Update: There has been a further addendum added to this article as another reader has found yet another video that has had its content lifted, read to the end.
We do not normally do full article “bumps” we just let the chat continue in the comments section, however, some of the comments on our original article deserved some further analysis and comment.
So to quickly recap, our original story was a brief “expose” and a bit of a dig at a recent Watchbox video which featured “employee of the month” TGV doing a Patek worldtime review, in which rather than using all original content he in fact lifted an image from Glasgow watch maker anOrdain, without permission or indeed credit.
It was all a bit of a gas as anOrdain were not terribly bothered about their, great work, being used for a Patek video and we enjoyed poking Tristano about “copyright” issues for which it has been suggested in the past, pre-Watchbox takeover that he has had an issue with…
..and there it rested, we get on with our podcasts, the latest edition touches on the issue again and then blam, we look at a post on the original article who has stuck TGV commentary from the video into google and up has popped large amounts of the script as written and published by a watch journalist from another website, again appearing in the video uncredited.
Our commenter, By Golly, references said article by Johnathon Ho from Deployant.com.
Now perhaps permission has been sought and given in a form which requires no credit, in which case we look forward to hearing from Watchbox to confirm this, but until we get this we will run with the the “a leopard never changes its spots” conjecture.
You can explore the full extent of the use of someone else’s original work by comparing the full audio to this article from Deployant.com here.
For a quick guide start the video at 2minsand 38secs and compare to the screenshot of the article below.
Now this is much more serious, copying the written word from another watch journalist is very much worth calling out again, and as I understand it others have now noted that further scripts used by TGV are also lifted from other non-attributed sources.
Now when this was some photos being lifted by a one-man band running a YouTube channel that was one thing, but this is now an employee of a multi-million pound AD and Pre-owned watch retailer being let loose on all of the WatchBox tech and stock and continuing to operate using other people intellectual property.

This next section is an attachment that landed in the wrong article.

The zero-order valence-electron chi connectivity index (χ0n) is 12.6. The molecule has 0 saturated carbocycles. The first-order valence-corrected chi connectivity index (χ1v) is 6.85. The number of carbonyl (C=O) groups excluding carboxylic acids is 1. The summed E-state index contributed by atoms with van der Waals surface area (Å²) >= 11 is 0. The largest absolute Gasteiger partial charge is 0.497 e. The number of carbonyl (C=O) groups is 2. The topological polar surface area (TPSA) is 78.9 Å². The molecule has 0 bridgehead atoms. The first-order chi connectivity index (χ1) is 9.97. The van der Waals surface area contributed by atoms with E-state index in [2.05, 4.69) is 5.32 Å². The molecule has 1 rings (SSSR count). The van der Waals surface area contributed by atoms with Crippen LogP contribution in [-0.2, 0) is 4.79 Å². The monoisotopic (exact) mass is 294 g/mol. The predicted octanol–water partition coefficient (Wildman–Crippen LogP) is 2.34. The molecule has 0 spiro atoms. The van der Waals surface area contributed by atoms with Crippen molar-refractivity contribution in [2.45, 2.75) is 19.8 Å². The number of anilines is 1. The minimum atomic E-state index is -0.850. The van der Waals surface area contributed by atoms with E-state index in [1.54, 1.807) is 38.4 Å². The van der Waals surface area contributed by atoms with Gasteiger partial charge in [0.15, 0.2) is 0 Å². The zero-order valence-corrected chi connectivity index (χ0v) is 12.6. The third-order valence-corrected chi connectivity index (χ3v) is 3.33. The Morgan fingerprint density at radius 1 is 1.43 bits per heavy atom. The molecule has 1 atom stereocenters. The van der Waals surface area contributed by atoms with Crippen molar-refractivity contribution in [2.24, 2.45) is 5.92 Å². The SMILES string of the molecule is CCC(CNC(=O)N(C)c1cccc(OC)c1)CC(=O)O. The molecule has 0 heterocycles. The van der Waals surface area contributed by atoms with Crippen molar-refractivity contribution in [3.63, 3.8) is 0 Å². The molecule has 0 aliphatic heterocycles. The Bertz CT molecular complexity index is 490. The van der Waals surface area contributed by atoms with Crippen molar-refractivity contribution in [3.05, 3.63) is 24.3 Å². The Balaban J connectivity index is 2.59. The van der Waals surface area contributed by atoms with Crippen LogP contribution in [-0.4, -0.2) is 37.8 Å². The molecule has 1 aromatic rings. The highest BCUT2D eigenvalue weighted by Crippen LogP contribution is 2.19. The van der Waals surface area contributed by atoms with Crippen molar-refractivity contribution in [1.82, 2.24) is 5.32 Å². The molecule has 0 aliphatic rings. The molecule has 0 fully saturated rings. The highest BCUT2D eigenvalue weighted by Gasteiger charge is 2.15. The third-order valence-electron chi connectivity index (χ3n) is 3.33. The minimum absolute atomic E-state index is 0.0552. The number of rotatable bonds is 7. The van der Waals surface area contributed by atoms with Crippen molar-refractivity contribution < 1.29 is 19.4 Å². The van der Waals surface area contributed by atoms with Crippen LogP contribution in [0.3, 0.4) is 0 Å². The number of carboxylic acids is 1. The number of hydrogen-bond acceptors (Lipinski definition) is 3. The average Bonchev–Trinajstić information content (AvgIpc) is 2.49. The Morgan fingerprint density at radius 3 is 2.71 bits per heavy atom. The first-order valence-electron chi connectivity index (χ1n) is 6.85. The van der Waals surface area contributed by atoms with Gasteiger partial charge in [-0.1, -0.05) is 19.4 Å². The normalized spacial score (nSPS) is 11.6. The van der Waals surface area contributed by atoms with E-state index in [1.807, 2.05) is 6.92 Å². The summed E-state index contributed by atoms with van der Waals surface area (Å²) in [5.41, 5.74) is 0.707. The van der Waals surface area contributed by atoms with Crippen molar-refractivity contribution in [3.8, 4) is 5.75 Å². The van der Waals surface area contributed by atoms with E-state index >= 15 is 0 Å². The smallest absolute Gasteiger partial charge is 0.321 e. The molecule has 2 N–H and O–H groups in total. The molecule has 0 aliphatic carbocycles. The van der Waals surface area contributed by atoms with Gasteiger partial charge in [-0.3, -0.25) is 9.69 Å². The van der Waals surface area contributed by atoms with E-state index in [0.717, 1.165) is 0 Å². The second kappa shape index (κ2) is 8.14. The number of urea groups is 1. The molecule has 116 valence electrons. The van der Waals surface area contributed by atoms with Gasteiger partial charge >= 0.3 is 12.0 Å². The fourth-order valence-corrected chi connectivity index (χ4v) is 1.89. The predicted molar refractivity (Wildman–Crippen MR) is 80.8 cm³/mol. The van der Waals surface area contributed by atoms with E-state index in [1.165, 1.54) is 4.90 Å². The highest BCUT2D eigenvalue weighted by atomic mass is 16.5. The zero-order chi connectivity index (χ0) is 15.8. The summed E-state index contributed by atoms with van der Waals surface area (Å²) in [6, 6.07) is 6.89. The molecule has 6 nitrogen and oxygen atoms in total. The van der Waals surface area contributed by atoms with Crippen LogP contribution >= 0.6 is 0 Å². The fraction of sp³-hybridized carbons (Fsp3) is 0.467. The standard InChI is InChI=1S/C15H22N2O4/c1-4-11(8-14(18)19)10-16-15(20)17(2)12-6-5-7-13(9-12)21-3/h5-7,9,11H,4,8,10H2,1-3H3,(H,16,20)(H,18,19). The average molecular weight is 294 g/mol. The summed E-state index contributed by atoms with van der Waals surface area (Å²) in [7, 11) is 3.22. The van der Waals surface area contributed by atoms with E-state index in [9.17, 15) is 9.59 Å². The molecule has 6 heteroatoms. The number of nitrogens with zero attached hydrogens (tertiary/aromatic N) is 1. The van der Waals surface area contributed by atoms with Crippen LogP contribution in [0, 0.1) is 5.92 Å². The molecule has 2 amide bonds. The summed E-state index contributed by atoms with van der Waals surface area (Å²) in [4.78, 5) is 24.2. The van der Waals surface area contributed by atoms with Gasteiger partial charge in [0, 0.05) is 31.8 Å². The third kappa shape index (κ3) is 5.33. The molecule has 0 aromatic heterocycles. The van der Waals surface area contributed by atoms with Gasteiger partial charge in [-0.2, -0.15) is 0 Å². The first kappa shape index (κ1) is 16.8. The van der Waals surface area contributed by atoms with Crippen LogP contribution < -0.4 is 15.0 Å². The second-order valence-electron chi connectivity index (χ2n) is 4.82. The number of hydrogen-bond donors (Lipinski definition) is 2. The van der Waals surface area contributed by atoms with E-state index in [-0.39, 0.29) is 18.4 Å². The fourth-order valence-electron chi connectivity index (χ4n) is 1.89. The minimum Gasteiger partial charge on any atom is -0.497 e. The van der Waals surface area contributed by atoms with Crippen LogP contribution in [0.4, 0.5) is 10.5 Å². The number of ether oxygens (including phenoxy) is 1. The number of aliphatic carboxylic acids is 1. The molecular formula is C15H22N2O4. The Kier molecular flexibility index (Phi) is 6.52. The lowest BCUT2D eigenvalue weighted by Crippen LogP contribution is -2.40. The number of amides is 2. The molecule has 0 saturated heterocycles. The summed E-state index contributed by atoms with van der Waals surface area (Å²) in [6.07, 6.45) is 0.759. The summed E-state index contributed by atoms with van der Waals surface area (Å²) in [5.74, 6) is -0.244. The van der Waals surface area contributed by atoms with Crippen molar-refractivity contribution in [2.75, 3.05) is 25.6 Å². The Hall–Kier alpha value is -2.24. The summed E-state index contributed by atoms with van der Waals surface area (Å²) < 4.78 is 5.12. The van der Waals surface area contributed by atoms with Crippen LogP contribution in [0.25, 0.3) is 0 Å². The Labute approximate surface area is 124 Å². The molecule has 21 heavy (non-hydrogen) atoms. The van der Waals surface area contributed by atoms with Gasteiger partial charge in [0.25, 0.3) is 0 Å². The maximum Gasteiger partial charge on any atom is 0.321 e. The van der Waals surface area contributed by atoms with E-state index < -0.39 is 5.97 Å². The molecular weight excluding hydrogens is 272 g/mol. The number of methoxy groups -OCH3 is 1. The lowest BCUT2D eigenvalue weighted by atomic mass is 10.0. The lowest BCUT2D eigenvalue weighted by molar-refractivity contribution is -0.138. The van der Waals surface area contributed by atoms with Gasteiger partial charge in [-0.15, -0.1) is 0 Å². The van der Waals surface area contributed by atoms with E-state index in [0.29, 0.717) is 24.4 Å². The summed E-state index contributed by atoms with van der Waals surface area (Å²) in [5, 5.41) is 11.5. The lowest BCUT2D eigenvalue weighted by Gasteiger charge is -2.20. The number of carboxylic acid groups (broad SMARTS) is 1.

So our message is please stop it, credit and pay for (where necessary) the work you are using and passing off as your own, and be sure and send that Patek and or provide a big juicy feature on anOrdain as penance for the work copied from them, as for what the aforementioned journalist may require we will leave that for now.
Since first publishing this article TGV has retroactively went in and edited the YouTube video description to say “thanks” to the author of the article – but by using Google’s Cache we can turn the time back 24 hours and see what the video description looked like then compared to now.
After editing (as of June 15th)…
Link to Google Cache (though this will update as time goes on) : http://webcache.googleusercontent.com/search?q=cache:http://www.youtube.com/watch?v=_6-OSDX8M2E
Another of our eagle eyed visitors alerted us to even more TGVness in the comments, this time in relation to his “My Rolex Grail Watch Disaster: Day-Date 18038 First Impressions” video launched on June 1st 2019 :
In this video (around the 8 mins 30 seconds mark) he reads almost verbatim the article published at https://www.petitegeneve.com/en/news/2018-08-02-rolex-day-date-history
And as commenter “Christopher” notes, if you Google for TGV’s spoken words on this video such as “a watch that has retained its inimitable elegance and ability to make a striking statement ever since” it brings you straight back to the Petite Geneve article.
So that’s two for two, and as of the 15th of June, TGV has not edited the YouTube video description on this one to retroactively give heartfelt thanks to the source he has ripped off.
Who’s next? Who can tell. But if you spot anything amiss then be sure to drop us a mail or comment!
Ok, Ciao, (we are fairly sure this is not trademarked yet….now there is an idea!)